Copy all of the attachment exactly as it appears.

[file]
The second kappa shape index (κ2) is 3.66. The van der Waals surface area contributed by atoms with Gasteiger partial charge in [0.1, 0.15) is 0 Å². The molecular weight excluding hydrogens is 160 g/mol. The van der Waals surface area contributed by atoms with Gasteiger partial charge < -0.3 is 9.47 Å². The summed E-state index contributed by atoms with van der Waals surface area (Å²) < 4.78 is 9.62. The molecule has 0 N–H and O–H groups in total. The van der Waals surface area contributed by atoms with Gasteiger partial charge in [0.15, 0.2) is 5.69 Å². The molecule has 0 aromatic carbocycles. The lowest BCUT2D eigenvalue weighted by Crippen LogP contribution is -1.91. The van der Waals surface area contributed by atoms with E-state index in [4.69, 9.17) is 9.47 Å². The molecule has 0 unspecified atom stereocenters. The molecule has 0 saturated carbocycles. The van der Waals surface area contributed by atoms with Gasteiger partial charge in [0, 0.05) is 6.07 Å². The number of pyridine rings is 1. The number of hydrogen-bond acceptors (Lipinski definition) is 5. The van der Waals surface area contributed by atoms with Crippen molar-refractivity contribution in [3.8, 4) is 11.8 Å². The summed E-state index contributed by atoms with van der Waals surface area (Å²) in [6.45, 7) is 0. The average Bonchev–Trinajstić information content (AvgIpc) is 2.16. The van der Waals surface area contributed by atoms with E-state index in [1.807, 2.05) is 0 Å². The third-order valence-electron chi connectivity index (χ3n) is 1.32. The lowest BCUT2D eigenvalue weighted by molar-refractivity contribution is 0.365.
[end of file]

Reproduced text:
The second kappa shape index (κ2) is 3.66. The van der Waals surface area contributed by atoms with Gasteiger partial charge in [0.1, 0.15) is 0 Å². The molecular weight excluding hydrogens is 160 g/mol. The van der Waals surface area contributed by atoms with Gasteiger partial charge < -0.3 is 9.47 Å². The summed E-state index contributed by atoms with van der Waals surface area (Å²) < 4.78 is 9.62. The molecule has 0 N–H and O–H groups in total. The van der Waals surface area contributed by atoms with Gasteiger partial charge in [0.15, 0.2) is 5.69 Å². The molecule has 0 aromatic carbocycles. The lowest BCUT2D eigenvalue weighted by Crippen LogP contribution is -1.91. The van der Waals surface area contributed by atoms with E-state index in [4.69, 9.17) is 9.47 Å². The molecule has 0 unspecified atom stereocenters. The molecule has 0 saturated carbocycles. The van der Waals surface area contributed by atoms with Gasteiger partial charge in [0, 0.05) is 6.07 Å². The number of pyridine rings is 1. The number of hydrogen-bond acceptors (Lipinski definition) is 5. The van der Waals surface area contributed by atoms with Crippen molar-refractivity contribution in [3.8, 4) is 11.8 Å². The summed E-state index contributed by atoms with van der Waals surface area (Å²) in [6.45, 7) is 0. The average Bonchev–Trinajstić information content (AvgIpc) is 2.16. The van der Waals surface area contributed by atoms with E-state index in [1.807, 2.05) is 0 Å². The third-order valence-electron chi connectivity index (χ3n) is 1.32. The lowest BCUT2D eigenvalue weighted by molar-refractivity contribution is 0.365.